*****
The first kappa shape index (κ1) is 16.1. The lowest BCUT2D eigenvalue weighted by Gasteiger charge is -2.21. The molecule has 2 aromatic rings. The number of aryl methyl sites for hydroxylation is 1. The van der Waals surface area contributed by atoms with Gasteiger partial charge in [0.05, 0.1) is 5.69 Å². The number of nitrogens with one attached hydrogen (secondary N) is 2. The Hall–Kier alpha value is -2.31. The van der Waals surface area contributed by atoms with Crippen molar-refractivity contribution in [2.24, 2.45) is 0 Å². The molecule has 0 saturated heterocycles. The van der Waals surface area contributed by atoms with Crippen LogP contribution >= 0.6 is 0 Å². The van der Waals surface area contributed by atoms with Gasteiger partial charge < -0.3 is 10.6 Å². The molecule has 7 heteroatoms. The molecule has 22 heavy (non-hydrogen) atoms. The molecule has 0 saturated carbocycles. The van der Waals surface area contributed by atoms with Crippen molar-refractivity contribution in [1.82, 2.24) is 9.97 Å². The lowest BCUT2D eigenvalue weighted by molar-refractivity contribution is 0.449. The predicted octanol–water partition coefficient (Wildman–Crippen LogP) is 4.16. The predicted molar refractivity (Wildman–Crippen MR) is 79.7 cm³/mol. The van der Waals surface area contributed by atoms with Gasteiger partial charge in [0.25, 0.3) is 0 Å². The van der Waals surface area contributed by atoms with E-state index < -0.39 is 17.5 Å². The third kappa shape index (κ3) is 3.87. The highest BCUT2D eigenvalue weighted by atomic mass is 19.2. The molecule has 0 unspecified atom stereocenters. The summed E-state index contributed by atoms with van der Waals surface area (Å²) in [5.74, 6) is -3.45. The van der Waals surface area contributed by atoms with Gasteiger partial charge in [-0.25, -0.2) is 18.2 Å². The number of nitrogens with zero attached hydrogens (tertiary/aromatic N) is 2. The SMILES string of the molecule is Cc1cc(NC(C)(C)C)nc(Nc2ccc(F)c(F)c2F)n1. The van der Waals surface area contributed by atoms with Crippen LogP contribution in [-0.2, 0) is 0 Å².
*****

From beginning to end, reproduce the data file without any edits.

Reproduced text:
The first kappa shape index (κ1) is 16.1. The lowest BCUT2D eigenvalue weighted by Gasteiger charge is -2.21. The molecule has 2 aromatic rings. The number of aryl methyl sites for hydroxylation is 1. The van der Waals surface area contributed by atoms with Gasteiger partial charge in [0.05, 0.1) is 5.69 Å². The number of nitrogens with one attached hydrogen (secondary N) is 2. The Hall–Kier alpha value is -2.31. The van der Waals surface area contributed by atoms with Crippen molar-refractivity contribution in [2.24, 2.45) is 0 Å². The molecule has 0 saturated heterocycles. The van der Waals surface area contributed by atoms with Crippen LogP contribution >= 0.6 is 0 Å². The van der Waals surface area contributed by atoms with Gasteiger partial charge < -0.3 is 10.6 Å². The molecule has 7 heteroatoms. The molecule has 22 heavy (non-hydrogen) atoms. The molecule has 0 saturated carbocycles. The van der Waals surface area contributed by atoms with Crippen molar-refractivity contribution in [1.82, 2.24) is 9.97 Å². The lowest BCUT2D eigenvalue weighted by molar-refractivity contribution is 0.449. The predicted octanol–water partition coefficient (Wildman–Crippen LogP) is 4.16. The predicted molar refractivity (Wildman–Crippen MR) is 79.7 cm³/mol. The van der Waals surface area contributed by atoms with Gasteiger partial charge in [0.25, 0.3) is 0 Å². The van der Waals surface area contributed by atoms with E-state index < -0.39 is 17.5 Å². The third kappa shape index (κ3) is 3.87. The highest BCUT2D eigenvalue weighted by atomic mass is 19.2. The molecule has 0 unspecified atom stereocenters. The summed E-state index contributed by atoms with van der Waals surface area (Å²) in [5.74, 6) is -3.45. The van der Waals surface area contributed by atoms with Gasteiger partial charge in [-0.25, -0.2) is 18.2 Å². The number of nitrogens with zero attached hydrogens (tertiary/aromatic N) is 2. The SMILES string of the molecule is Cc1cc(NC(C)(C)C)nc(Nc2ccc(F)c(F)c2F)n1. The van der Waals surface area contributed by atoms with Crippen LogP contribution in [-0.2, 0) is 0 Å².